Wither minimum wage bill?
Writer: Lee Hwok Aun
Published: Fri, 13 May 2011
In my last column I wrote about our rush to meet grandiose targets and end up with partial or delusional solutions. Right on cue, Datuk Seri Idris Jala disclosed on April 26 that Pemandu is expecting do deliver a modus operandi and quantum of minimum wage by the end of this year.
Nothing was reported about how the wage floor would be deliberated now and reviewed in years to come, and how the compliance will be monitored and enforced. But a deliverable outcome in the form of a minimum wage rate will be rendered in a few months.
In my February article, in anticipation of the government’s then commitment to deliver a minimum wage bill in Parliament in March, I noted this is a vital national objective that demands robust parliamentary debate.
I should be more specific, especially since that bill has still not arrived: we need a comprehensive new law that establishes minimum wage determination, monitoring and enforcement mechanisms.
A few days before Pemandu publicised its foray into minimum wage, the Malaysian Employers Federation (MEF) issued a press release calling for a national wage council to be set up quickly, without passing a new law.
These statements by the MEF and Pemandu undermine the establishment of a minimum wage system consistent with and worthy of Malaysia’s aspirations to be a high-income and developed nation.
The existing law – the Wages Councils Act (WCA) of 1947 – is grossly inadequate for a full, effective and sustained implementation of minimum wage. The scope of the WCA is too limited for the requirements of a national minimum wage system. The plural form in its title makes clear that the Act sets out the terms for various councils overseeing designated areas, sectors or industries, not a single national wage council which is a far larger and more complex programme of action.
The WCA also severely lacks elements crucial for the effective monitoring and enforcement of minimum wage. Its lack of clear procedures for monitoring compliance, designation of authority and functions to government agencies, and protection for whistleblowers underscores the need for it to be replaced, not amended.
Overall, the WCA is oriented towards specific and impermanent mechanisms, whereas we need a comprehensive and permanent new system.
Instead of ad hoc commissions of enquiry to study the prospects for sectoral wage floors, which the WCA provides for, our national minimum wage legislation must establish mechanisms for continuous and rigorous analysis of labour market and wage data, review of minimum wage levels, and other relevant information.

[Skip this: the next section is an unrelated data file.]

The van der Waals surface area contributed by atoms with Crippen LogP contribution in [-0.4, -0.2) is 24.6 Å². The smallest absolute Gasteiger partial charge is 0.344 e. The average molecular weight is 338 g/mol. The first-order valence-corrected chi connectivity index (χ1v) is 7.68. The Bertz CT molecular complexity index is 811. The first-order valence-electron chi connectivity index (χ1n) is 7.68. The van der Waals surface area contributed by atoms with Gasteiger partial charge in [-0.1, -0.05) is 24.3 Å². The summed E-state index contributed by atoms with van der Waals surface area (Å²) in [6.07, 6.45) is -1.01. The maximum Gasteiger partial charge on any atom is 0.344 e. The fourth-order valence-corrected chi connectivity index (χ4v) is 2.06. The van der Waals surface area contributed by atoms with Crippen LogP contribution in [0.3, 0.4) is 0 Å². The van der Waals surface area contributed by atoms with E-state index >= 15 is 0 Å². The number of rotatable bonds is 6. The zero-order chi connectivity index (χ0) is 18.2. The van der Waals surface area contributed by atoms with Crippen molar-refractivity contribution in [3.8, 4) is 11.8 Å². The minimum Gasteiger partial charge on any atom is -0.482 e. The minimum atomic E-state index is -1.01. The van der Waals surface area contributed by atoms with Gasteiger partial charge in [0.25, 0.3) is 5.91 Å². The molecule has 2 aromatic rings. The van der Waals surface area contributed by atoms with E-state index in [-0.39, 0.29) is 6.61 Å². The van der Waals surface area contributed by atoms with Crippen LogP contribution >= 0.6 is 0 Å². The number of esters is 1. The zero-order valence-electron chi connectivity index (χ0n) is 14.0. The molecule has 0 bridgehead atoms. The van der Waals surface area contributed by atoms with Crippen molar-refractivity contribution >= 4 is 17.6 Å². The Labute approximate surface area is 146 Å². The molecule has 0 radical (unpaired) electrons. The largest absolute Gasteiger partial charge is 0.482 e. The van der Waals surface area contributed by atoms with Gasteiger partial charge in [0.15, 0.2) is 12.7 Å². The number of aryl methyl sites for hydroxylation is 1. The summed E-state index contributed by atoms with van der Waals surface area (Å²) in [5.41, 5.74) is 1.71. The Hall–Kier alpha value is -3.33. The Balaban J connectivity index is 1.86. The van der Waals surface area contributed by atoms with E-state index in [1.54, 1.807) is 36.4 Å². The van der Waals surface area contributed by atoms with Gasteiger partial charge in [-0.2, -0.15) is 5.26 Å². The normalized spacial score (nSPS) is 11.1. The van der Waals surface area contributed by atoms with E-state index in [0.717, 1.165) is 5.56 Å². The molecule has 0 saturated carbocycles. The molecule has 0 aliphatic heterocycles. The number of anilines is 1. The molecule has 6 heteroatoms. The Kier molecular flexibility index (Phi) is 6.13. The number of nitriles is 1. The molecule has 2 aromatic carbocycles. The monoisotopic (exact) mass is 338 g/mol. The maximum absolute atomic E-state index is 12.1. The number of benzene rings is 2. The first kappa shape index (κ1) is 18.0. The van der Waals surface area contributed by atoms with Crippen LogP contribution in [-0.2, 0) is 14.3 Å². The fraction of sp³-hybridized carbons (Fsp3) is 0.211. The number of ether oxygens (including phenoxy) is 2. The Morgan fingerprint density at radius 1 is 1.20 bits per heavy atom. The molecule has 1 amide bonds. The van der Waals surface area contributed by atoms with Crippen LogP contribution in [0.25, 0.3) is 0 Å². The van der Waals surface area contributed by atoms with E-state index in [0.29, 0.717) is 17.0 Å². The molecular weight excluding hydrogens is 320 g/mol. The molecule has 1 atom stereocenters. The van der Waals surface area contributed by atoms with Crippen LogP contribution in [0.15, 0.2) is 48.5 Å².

Aside from Pemandu’s murky jurisdiction over setting minimum wage, we should also be concerned that deliberations in the labs that serve as its source of authority have not benefited from the rigorous labour market analysis and formal tripartite representation that would transpire from new laws and a new national wage council and ancillary agencies.
Moreover, the Ministry of Human Resources also conducted a minimum wage lab in Putrajaya in February 2011, where international consultants presented empirical findings and facilitated discussion across the range of stakeholders.
Does Pemandu’s lab override the Ministry of Human Resource’s lab?
The best way to clear the air is to table comprehensive new minimum wage legislation as the government has promised for this June. Parliament owes workers a vigorous debate over this bill, so that the wage council to be established is safeguarded sufficient autonomy, authority and resources to determine and implement minimum wage.
And amid this debate, let’s not be distracted by a propagated but basically irrelevant objection: that we should leave minimum wage to be determined by “productivity”.
This argument boils down to faulting low wage earners for being less productive, and is often advanced by the MEF. But it hardly applies to wages at the bottom end.
First, in many cases of low-paid workers, the amount of work is assigned by bosses. Think about this. You tell a person they will be paid according to how much they work, then you tell them how much they get to work. Who is responsible if they earn low wages?
Second, it is difficult to precisely determine one worker’s contribution in a production line. This problem applies to productivity-linked wages at all levels, but is more severe for the lowest-earning workers, who are more likely to be one of many performing the same repetitive, elementary tasks.
Third, in some sectors, technically possible measures of productivity make for redundant or meaningless requirements if we are to truly abide to a productivity-linked system.
Take a person who cleans toilets. According to this argument, he or she is paid poorly because of low productivity – he or she cleans the toilet only twice a day.
It follows that this person will receive higher wages if he or she cleans the toilet three times per day, four times per day.
Very soon, though, it becomes pointless (once every hour?). Which is why janitors are not paid according to productivity; they are paid as low as possible because the system allows it.
It’s also because our culture generally demeans such labour, which reinforces the case for minimum wage – it lends dignity to lowly work.